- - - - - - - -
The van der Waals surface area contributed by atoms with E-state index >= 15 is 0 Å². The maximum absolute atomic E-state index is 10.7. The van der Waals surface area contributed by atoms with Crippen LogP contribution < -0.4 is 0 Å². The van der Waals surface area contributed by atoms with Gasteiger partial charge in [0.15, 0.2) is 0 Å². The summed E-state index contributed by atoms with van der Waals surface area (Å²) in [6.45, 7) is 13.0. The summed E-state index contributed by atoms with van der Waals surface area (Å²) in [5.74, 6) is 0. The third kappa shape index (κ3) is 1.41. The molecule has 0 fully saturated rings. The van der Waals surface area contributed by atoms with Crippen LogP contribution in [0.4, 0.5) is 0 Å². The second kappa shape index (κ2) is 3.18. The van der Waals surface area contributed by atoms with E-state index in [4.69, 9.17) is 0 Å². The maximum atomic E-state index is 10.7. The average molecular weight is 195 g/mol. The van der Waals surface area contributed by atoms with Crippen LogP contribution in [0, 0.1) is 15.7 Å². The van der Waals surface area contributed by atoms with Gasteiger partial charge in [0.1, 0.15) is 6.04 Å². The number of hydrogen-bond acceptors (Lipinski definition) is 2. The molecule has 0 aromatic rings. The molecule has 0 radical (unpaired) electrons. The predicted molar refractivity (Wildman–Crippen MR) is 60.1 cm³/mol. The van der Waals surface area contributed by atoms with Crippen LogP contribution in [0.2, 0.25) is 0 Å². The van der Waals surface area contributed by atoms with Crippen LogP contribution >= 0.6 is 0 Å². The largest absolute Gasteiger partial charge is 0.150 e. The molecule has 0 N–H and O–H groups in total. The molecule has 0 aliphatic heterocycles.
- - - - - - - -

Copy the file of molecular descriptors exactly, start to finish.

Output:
The van der Waals surface area contributed by atoms with E-state index >= 15 is 0 Å². The maximum absolute atomic E-state index is 10.7. The van der Waals surface area contributed by atoms with Crippen LogP contribution < -0.4 is 0 Å². The van der Waals surface area contributed by atoms with Gasteiger partial charge in [0.15, 0.2) is 0 Å². The summed E-state index contributed by atoms with van der Waals surface area (Å²) in [6.45, 7) is 13.0. The summed E-state index contributed by atoms with van der Waals surface area (Å²) in [5.74, 6) is 0. The third kappa shape index (κ3) is 1.41. The molecule has 0 fully saturated rings. The van der Waals surface area contributed by atoms with Crippen LogP contribution in [0.4, 0.5) is 0 Å². The second kappa shape index (κ2) is 3.18. The van der Waals surface area contributed by atoms with E-state index in [4.69, 9.17) is 0 Å². The maximum atomic E-state index is 10.7. The average molecular weight is 195 g/mol. The van der Waals surface area contributed by atoms with Crippen LogP contribution in [0, 0.1) is 15.7 Å². The van der Waals surface area contributed by atoms with Gasteiger partial charge in [0.1, 0.15) is 6.04 Å². The number of hydrogen-bond acceptors (Lipinski definition) is 2. The molecule has 0 aromatic rings. The molecule has 0 radical (unpaired) electrons. The predicted molar refractivity (Wildman–Crippen MR) is 60.1 cm³/mol. The van der Waals surface area contributed by atoms with Crippen LogP contribution in [0.2, 0.25) is 0 Å². The van der Waals surface area contributed by atoms with Crippen LogP contribution >= 0.6 is 0 Å². The largest absolute Gasteiger partial charge is 0.150 e. The molecule has 0 N–H and O–H groups in total. The molecule has 0 aliphatic heterocycles.